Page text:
Dealing with Meddling Customers
Soon after arriving at the home of a new customer, you are bombarded by the customer’s lengthy explanation of why his HVAC system isn’t working, and informs you of the multiple, detailed steps you must take to fix it. He knows all of them because he’s diligently researched the subject on the internet, and he’s more than happy to show you all the print outs. In addition, his uncle used to work on air conditioners, so he’s confident he knows what he’s talking about! If you’ll wait just a second, he’ll get his tool kit, because he can’t wait to help you.
You’ve just entered the Meddling Customer Zone. Thankfully, there are a few tools at your disposal to make your visit more productive and positive for you and your customer.
It helps to understand the root causes of your client’s behavior. Sometimes it’s a sincere sense of superiority. Most often, it’s simply that the customer has deep-seated insecurity accompanied by a lack of confidence. By acting superior, he activates a self-defense mechanism that soothes his fears.
Know-it-alls tend to exhibit similar personality traits.
- Thinks she knows everything
- Dismissive of the opinions of others
- Reluctant to listen
- Self-centered and enjoys hearing himself talk
The fastest way to get things on track and save you a lot of frustration is to have a strategy. Give your client the benefit of the doubt. He wants control and needs respect. You can easily give a little control and a lot of respect to win his trust and turn a trying situation into a successful interaction.
Explain your and your company’s qualifications and credentials. Let the client know what a good decision they’ve made by choosing to deal with such a reputable firm. Explain your course of action and reasoning. Involve the client by suggesting that some of the ideas she pointed out helped you come to this path. Phrases like, “You mentioned your research suggested troubleshooting the blower first, and you’re right” will go a long way toward building a bridge. The only ego that matters here is your client’s, so give her credit for an idea or two.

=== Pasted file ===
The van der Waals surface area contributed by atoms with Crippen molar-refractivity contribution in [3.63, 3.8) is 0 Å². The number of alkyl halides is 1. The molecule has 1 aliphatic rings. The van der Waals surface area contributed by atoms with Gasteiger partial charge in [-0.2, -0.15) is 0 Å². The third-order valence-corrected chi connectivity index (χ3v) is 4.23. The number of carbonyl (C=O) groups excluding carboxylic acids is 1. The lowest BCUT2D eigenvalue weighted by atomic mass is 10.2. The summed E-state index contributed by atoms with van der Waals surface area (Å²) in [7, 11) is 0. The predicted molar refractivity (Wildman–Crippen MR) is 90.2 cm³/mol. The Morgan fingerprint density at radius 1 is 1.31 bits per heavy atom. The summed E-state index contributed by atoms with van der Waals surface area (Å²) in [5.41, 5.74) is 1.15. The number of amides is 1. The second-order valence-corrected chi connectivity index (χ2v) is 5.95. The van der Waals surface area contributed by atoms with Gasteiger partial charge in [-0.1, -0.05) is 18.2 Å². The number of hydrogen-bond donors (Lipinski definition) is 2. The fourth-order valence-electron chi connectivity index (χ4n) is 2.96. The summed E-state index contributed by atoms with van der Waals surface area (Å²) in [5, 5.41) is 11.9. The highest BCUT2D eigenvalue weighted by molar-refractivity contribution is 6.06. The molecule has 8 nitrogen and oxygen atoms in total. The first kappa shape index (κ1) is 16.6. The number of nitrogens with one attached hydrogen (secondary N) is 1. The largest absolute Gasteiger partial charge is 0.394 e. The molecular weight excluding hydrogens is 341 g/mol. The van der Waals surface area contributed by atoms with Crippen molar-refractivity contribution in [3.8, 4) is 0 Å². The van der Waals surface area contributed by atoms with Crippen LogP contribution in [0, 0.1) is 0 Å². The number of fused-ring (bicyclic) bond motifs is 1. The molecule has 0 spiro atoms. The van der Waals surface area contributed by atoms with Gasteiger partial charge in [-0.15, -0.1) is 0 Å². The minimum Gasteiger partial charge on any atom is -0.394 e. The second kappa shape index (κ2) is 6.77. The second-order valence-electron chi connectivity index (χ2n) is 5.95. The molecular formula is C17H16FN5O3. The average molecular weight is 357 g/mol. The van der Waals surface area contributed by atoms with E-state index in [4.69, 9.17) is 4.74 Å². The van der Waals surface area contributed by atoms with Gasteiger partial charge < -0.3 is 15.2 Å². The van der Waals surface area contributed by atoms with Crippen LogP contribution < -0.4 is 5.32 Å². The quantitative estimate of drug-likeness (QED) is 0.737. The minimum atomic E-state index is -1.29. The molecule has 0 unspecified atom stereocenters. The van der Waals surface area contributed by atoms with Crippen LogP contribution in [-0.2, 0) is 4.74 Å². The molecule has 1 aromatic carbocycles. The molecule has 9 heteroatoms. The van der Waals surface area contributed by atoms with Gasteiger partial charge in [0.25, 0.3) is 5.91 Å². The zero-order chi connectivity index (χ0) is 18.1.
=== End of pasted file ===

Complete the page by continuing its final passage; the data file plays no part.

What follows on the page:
Pick your battles. Simon Casey, psychologist and author advises, “Know-it-alls tend to be grandiose egocentrics with an inability to admit they’re ever wrong. If you challenge them directly, that’s where they thrive—they’ll argue relentlessly to prove their point.” Save your dispute for something important.
Practice active listening. The customer might actually have some valuable things to say amongst all the bravado. Offer an occasional, sincere complement. Ask specific questions and pay attention to the answers.
Set boundaries. The meddling customer delights in needless interruptions. She will ask irrelevant questions, offer to get you a cup of coffee, tell you about a completely different HVAC problem her Aunt Millie is having, and in general, drain your energy and time. Tell this clingy customer that you will update her as vital information becomes available or a decision is needed. Go back to your task with determination, and if absolutely necessary, make a phone call or start a loud power tool.
Communicate. Ensure that you have already given the client a detailed outline of your planned actions, and that the points have been well articulated. Be respectful. If the customer has, issues getting on board with you try non-threatening phrases like “I’ve found in my experience that….”, or, “the building code states…” Try to understand where he’s coming from. Bob Helbing of Air-Tro offers this perspective, “You’re in their home, and they are spending their money, and it concerns their family. If you feel they are meddling, perhaps it’s that you haven’t convinced them of your trustworthiness”.
If you encounter a customer who’s more of a backseat driver than anything else, understand that in her own way, she’s trying to offer suggestions she truly believes will help. Psychologist Steven Reiss offers, “The backseat driver is an individual who has a strong need to feel influence, and they’re always looking for ways to express that need.” Thank her for her suggestions and move on.
If you come across a client who is under an erroneous impression, ask yourself how important it is to correct him. If it is inconsequential in the scheme of things, do yourself a favor, and let it go.
Ultimately, it is a judgment call on whether or not the customer is worth it. Is she is a drain on time and resources? If you make a list of pros and cons about her, is the con side twice as long? If this client doesn’t respect your time, your work or you, it may be time to cut her loose.
In the end, the best tactics for dealing with the meddling customer are much the same as working with any other customer. Be courteous, professional, and smile. “Build a bridge at the beginning and resolve all issues of trust,” says Helbing. “You might actually find yourself bonding with the customer over a shared love of technology.”
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